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Can smoking marijuana trigger mental illness?

Health Point

August 25, 2011
Dear Jeff and Debra:

I have a lot of friends who say smoking marijuana is harmless for the most part and it should be legalized.

I've tried it a couple of times and don't really like it. I honestly don't know what everyone sees in it. But I wonder if it really is harmless. I've read different things about marijuana that point out some serious side effects, but what really surprised me is hearing it could cause mental illness. Is this true?


Dear Curious:

There is research suggesting smoking marijuana can increase the risk of schizophrenia among adolescents genetically predisposed to it. A particular brain region that is not fully developed during adolescents appears to be affected by marijuana and schizophrenia.

The study strongly suggests marijuana use can trigger schizophrenia if a teenager has a family history of the illness.

"Because this language/auditory pathway continues to develop during adolescence, it is most susceptible to the neurotoxins introduced into the body through marijuana use," said researcher Dr. Manzar Ashtari, an associate professor of radiology and psychiatry.

This study in no way infers that marijuana causes mental illness in all people who smoke it, although marijuana causes other problems such as impairment of attention, memory and the organization and integration of complex information.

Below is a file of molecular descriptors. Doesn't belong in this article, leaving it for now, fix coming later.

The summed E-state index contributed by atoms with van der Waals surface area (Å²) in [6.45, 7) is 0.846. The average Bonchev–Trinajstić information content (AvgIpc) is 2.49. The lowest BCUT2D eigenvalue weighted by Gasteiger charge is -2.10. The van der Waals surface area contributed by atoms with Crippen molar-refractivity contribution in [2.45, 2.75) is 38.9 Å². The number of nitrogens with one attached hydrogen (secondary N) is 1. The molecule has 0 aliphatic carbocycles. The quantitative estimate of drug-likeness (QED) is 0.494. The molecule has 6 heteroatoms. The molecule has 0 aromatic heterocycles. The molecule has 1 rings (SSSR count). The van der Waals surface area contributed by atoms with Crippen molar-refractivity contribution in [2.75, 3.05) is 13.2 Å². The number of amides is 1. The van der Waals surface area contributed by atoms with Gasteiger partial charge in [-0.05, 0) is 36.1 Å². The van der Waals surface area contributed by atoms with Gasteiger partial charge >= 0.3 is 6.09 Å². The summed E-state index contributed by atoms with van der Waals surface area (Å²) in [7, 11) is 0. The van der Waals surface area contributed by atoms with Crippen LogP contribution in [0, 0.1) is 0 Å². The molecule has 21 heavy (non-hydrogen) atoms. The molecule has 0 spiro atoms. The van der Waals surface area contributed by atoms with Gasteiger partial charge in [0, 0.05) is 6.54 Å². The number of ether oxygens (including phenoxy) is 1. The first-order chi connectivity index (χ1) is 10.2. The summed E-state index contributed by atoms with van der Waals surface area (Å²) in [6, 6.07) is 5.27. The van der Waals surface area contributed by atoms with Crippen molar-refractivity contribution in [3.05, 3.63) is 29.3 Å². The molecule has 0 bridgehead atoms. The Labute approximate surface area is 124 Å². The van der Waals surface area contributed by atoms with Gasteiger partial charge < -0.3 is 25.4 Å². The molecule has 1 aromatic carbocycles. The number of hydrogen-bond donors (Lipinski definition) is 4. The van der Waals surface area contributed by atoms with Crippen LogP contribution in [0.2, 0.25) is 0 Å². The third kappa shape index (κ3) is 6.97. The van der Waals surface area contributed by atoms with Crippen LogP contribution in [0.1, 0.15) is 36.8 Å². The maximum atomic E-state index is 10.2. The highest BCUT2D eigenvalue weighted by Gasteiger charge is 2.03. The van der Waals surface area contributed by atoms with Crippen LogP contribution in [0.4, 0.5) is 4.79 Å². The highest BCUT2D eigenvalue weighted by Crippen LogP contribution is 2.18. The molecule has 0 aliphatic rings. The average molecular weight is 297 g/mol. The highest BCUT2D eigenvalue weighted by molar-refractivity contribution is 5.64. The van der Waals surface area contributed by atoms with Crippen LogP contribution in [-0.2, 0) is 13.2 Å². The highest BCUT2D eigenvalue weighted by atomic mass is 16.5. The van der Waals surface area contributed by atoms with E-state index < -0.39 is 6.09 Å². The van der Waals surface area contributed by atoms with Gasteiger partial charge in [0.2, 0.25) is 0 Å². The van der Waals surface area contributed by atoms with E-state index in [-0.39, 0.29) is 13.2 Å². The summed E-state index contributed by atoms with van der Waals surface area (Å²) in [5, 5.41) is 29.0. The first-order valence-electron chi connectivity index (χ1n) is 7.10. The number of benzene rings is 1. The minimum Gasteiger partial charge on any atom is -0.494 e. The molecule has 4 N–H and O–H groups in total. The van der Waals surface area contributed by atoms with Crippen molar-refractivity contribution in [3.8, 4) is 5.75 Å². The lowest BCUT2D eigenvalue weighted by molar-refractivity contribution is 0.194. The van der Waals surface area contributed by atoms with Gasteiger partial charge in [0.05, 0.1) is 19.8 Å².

According to co-principal investigator, Dr. Sanjiv Kumra, an assistant professor of psychiatry, "The finding suggest that in addition to interfering with normal brain development, heavy marijuana use in adolescents may also lead to an earlier onset of schizophrenia in individuals who are genetically predisposed to the disorder."

Marijuana has also been known to cause temporary psychosis in some users and is linked to anxiety disorders. In addition, it can lead to respiratory problems, cancer and addiction.

Jeff and Debra Jay, of Grosse Pointe, are professional interventionists and the authors of, "Love First: A New Approach to Intervention for Alcoholism and Drug Addiction." Debra Jay is the co-author of, "No More Letting Go: The Spirituality of Taking Action." They can be contacted at (313) 882-6921 or lovefirst.net.

Jeff Jay and Debra Jay are the authors of "Love First: A New Approach to Intervention for Alcoholism and Drug Addiction," and Debra Jay is the author of "No More Letting Go: The Spirituality of Taking Action Against Alcoholism and Drug Addiction." Jeff and Debra Jay are professional interventionists who live in Grosse Pointe Farms. They may be contacted with your questions at (313) 882-6921 or at lovefirst.net.
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